Managing Credit: How to Prove You’re Not Dead

It’s time to replace your car, so you shop around for the best deal, pick out your new ride, and decide on a color. You know the loan application process will be a breeze because of your history of consistent and timely payments on all your debts. But much to your surprise, you’re turned down. A few months ago, you applied for a credit card and the same thing happened. How could this be? One possibility is that the credit bureaus think you’re dead.

Sometimes this occurrence is a result of identity theft, where a thief gets a hold of your Social Security Number, applies for credit in your name, and then calls the lender to say you died so they won’t have to pay the bill, says Linda Foley, founder and chairman of the Identity Theft Resource Center. The most common way this mistake happens is if your account is somehow linked to a deceased individual. “Things could get complicated if you have a joint account with someone else and the other person is the primary account holder and that individual dies. When someone notifies the lender of the death, that person’s death notation could show up on your credit report,” says John Ulzheimer, credit expert at This notation is called a deceased indicator.

You could still be in the dark even if you subscribe to a credit monitoring service. Often, consumers don’t know they’re “dead” until they apply for a loan. According to Rod Griffin, director of public education at consumer reporting agency Experian, you won’t be notified by your credit monitoring service if a deceased indicator has been placed in your file.

Another way these mistakes happen is when a lender mistakenly contacts a consumer reporting agency and says that you died. This type of error is the easiest to catch and resolve since the source of the error is known and the deceased indicator will be noted next to the account on your credit report.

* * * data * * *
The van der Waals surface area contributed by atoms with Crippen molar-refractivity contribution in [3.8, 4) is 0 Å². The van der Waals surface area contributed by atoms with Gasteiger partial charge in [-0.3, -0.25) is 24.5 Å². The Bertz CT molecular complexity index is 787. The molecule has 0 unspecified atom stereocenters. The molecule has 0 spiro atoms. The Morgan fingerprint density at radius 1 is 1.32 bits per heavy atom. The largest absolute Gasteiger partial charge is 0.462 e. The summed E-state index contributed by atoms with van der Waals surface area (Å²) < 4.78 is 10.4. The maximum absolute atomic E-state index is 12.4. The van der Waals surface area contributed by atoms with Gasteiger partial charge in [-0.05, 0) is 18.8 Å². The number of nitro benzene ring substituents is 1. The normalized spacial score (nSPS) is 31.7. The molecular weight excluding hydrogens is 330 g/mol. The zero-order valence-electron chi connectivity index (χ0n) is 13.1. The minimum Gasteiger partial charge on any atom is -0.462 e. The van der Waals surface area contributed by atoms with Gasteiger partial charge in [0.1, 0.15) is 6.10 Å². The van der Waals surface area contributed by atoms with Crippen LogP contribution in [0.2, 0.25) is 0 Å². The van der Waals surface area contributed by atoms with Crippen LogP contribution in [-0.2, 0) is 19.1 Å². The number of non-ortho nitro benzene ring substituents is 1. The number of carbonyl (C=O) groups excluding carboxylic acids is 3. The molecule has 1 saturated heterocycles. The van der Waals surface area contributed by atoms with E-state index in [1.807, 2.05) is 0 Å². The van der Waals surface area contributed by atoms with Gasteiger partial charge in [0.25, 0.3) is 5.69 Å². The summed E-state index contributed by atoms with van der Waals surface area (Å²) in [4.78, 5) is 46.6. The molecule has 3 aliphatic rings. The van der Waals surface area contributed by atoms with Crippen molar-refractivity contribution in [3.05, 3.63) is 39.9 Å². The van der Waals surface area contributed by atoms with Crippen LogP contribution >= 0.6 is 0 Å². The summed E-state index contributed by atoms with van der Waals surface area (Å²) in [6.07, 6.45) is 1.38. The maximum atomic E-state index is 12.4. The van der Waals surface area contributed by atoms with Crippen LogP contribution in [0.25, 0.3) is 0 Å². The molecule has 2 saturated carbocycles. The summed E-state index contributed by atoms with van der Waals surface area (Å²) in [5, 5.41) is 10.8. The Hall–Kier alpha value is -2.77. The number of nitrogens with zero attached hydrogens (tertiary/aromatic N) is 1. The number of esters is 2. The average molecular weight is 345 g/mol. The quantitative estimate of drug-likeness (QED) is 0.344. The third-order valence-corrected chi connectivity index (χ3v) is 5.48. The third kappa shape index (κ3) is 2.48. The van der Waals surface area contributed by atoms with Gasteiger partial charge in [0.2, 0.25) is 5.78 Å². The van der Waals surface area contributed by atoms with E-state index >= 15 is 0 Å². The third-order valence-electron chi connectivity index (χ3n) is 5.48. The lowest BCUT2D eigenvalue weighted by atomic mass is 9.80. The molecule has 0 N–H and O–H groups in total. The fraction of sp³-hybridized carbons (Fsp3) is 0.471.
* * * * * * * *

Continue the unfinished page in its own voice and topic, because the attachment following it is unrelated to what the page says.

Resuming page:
Being declared dead by the credit bureaus can have serious consequences. Among them are the inability to get a loan, employment, and the loss of your credit score. “No lender is going to want to do business with a person who has a deceased indicator on their credit report because of the possibility of fraud. Employment would also be difficult because it sends up a red flag when anyone sees it’s possible that the person they’re speaking with is not the same person because someone is telling you they’re dead,” says Ulzheimer. Furthermore, qualifying for a loan or credit would not be possible because credit scoring systems won’t score a credit file that says a customer is deceased.

Here are a few tips for proving your identity so that you can get your life back:

  1. Contact the Social Security Administration. The Social Security Administration furnishes businesses and government agencies with a list called the Death Master File, which is a list of deceased people who were issued a Social Security Number during their lifetime. If you’re not listed in the Death Master File, and everything shows you’re still alive on their end, request a letter from the Social Security Administration, verifying that you are not deceased. Provide this letter to the credit bureaus so that it can be placed in your file. If you are incorrectly listed in the Death Master File, and the Social Security Administration lists you as deceased, you’ll have to contact your local Social Security office and provide proof that you are alive. You’ll receive a verification document of their current records, which you can use to prove to lenders that you are not dead.
  2. Call and write all of the consumer reporting agencies. Cover all your bases. In addition to contacting the three major consumer reporting agencies (Equifax, Transunion, and Experian), contact the fourth agency, Innovis.
  3. Monitor your credit reports. Order your credit reports and look for a deceased indicator next to your accounts, especially if you held an account with someone who recently died.

Sheiresa Ngo is the Consumer Affairs Editor at Black Enterprise.